Cry, the beloved country
Exhibition Dates: 24th September – 17th October 2020
Artist: Gil Mualem-Doron
“Cry, the beloved country” is a heart-wrenching series of room installations, documenting the links between Great Britain, Apartheid South Africa, Israel and Palestine. A journey into “the heart of darkness”, the exhibition is three years in the making and showcases room installations, films and performances offering a unique perspective on the Israeli-Palestinian conflict and its wider connections to the legacies of colonialism and racism.
Beginning with a picture-perfect view of Tel Aviv beach on a sunny day, visitors soon discover a darker reality hiding just beneath the surface in the film installation “Obscured”. On the way down from the gallery’s ground floor to the basement, the debris of Victorian roof tiles decorated with Palestinian embroidery motifs and injected with interactive digital elements. The work maks the connection between the British practice of home demolitions in Mandatory Palestine and current Israeli practices in the Occupied Territories.
Surrounding this, in the project “Present Absentees” the visitors come face to face with the faces of Palestinian internal refugees living in Israel as second class citizens. The prize-winning project, based on Mualem-Doron’s PhD research, shows how the colonial and Judeo-Christian imagery of Palestine as an empty wilderness in the 19th century led has lasting repercussions.
Hidden in the gallery basement floor is a figure dressed in what appears to be a KKK uniform. Closer inspection reveals that the cloth is made from a Jewish prayer shawl, in fact, given to the artist’s Bar Mitzva ceremony. Projected on the wall is a cacophony of racists quotes by Winston Churchill, Adolf Hitler, Cecil Rhodes, the KKK’s Grand Wizard Israel’s prime minister Benjamin Netanyahu and others. While the names of these figures are omitted together with the reference to Jewish / Arab / Black - it is almost impossible to distinguish who said what. The work was created after a Palestinian family was murdered by young Jewish settlers in 2015. Never exhibited before, it was used in performances in London and Tel Aviv, where the artist narrowly avoided arrest by running away when the police were called.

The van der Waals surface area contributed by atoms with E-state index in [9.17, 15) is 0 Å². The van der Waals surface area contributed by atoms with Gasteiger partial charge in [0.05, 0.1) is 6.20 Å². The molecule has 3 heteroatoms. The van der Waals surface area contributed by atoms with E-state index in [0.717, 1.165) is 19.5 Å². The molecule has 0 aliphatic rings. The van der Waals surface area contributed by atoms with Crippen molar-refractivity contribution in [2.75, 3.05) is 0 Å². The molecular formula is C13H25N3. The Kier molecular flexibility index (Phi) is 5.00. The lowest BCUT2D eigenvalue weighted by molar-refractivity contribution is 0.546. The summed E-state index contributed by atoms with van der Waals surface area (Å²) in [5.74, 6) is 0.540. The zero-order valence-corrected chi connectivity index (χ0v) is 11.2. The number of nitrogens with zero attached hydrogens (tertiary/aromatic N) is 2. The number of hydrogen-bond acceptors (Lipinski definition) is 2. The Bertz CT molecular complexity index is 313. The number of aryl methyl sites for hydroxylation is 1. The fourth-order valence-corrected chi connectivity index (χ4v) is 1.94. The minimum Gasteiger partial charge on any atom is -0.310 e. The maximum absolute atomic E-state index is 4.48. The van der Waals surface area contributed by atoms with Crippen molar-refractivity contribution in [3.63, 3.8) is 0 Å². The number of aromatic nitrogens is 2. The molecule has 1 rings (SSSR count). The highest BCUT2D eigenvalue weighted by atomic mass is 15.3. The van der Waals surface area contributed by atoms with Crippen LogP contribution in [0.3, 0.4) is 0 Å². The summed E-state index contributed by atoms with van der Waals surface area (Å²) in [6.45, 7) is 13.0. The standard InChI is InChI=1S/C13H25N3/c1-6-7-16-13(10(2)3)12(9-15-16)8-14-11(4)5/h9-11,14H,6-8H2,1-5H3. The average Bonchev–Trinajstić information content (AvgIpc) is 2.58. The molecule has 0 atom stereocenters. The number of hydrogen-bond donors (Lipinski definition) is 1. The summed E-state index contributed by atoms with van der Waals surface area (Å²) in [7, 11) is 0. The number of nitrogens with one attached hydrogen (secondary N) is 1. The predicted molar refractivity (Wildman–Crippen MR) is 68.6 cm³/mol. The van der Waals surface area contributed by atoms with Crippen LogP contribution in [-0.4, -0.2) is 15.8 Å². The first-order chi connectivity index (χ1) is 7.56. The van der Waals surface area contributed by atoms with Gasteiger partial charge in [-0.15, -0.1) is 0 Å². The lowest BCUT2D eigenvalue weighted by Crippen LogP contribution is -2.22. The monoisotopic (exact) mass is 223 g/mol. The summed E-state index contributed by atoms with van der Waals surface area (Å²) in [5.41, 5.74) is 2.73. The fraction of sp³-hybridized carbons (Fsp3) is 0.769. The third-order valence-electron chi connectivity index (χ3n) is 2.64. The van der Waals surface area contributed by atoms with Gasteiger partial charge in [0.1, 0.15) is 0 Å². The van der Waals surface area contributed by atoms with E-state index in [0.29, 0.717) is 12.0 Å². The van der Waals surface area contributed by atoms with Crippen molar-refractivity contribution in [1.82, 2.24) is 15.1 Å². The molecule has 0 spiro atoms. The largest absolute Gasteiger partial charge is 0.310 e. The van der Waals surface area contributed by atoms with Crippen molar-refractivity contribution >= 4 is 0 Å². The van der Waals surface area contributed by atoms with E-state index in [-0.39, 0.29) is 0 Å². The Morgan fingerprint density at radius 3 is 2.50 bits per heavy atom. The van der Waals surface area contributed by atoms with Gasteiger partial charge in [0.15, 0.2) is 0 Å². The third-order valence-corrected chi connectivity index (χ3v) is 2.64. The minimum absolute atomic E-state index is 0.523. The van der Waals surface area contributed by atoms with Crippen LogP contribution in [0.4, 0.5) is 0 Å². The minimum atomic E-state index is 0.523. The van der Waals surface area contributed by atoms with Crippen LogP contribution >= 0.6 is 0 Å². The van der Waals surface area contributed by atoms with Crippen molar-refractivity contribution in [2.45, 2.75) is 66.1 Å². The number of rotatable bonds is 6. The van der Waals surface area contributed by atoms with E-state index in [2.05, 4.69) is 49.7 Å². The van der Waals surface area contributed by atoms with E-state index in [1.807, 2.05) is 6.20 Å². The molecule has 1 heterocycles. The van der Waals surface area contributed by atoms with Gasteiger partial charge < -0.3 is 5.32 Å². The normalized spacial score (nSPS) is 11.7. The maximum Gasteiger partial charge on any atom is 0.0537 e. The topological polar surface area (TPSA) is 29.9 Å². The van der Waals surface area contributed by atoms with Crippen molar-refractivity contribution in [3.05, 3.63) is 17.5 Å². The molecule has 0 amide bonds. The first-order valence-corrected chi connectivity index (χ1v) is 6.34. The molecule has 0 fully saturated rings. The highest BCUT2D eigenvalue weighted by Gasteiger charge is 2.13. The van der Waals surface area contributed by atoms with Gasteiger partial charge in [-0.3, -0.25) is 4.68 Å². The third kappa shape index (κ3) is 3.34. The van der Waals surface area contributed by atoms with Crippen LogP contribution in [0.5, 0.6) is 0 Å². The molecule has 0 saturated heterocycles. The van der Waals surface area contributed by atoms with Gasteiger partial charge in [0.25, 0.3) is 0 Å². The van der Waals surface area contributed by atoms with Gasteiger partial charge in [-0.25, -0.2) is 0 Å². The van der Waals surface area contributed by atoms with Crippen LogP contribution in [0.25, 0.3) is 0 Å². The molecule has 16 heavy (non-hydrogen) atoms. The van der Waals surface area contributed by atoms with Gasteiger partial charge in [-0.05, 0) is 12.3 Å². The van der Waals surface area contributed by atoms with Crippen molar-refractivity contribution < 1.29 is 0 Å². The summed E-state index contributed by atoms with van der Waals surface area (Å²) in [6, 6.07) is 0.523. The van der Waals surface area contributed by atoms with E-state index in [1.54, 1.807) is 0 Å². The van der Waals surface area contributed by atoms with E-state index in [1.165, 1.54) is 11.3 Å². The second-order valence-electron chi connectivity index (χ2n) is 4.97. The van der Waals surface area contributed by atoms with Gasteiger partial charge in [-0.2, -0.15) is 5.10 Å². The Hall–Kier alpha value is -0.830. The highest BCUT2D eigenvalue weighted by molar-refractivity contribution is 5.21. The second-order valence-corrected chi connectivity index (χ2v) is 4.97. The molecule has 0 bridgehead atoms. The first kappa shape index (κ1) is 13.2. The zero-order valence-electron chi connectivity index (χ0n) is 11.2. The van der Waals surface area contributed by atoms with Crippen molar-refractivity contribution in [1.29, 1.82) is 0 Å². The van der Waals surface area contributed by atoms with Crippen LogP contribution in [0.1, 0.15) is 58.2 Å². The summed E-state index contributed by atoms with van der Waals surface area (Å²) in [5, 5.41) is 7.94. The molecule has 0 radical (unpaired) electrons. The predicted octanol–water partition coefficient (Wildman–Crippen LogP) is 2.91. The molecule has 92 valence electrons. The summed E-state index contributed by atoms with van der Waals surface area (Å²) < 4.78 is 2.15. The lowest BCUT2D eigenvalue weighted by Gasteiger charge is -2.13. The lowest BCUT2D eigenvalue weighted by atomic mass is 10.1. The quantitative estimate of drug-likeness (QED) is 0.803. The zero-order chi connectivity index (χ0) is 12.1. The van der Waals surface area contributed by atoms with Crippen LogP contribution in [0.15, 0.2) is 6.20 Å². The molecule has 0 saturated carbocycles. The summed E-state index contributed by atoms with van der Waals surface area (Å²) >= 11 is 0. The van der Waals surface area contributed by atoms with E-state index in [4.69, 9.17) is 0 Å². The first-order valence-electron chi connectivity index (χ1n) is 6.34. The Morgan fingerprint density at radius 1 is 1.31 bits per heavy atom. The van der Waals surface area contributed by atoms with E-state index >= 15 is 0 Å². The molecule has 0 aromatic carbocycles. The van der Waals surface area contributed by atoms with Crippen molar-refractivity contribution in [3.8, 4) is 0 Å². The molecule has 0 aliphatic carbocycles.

Dr Gil Mualem-Doron (1970) is an Arab-Jewish artist, born and based in the UK. Having lived half his life in Israel, he moved permanently to the UK in 2016 for personal and political reasons.
Mualem-Doron’s work is research-based, and politically and socially engaged. The Israeli-Palestinian conflict is a major theme of his work, so are other issues of identity, legacies of colonialism, social and racial justice, urban histories and radical art practices. He works in various media, chiefly photography, installations and social practices. Whilst being self-taught and highly critical of the art establishment, his work has been supported generously by Art Council England and other charities and has been shown at places such as the Turner Contemporary, Tate Modern/Tate Exchange, The People History Museum (Manchester), the Jewish Museum, and Rich Mix.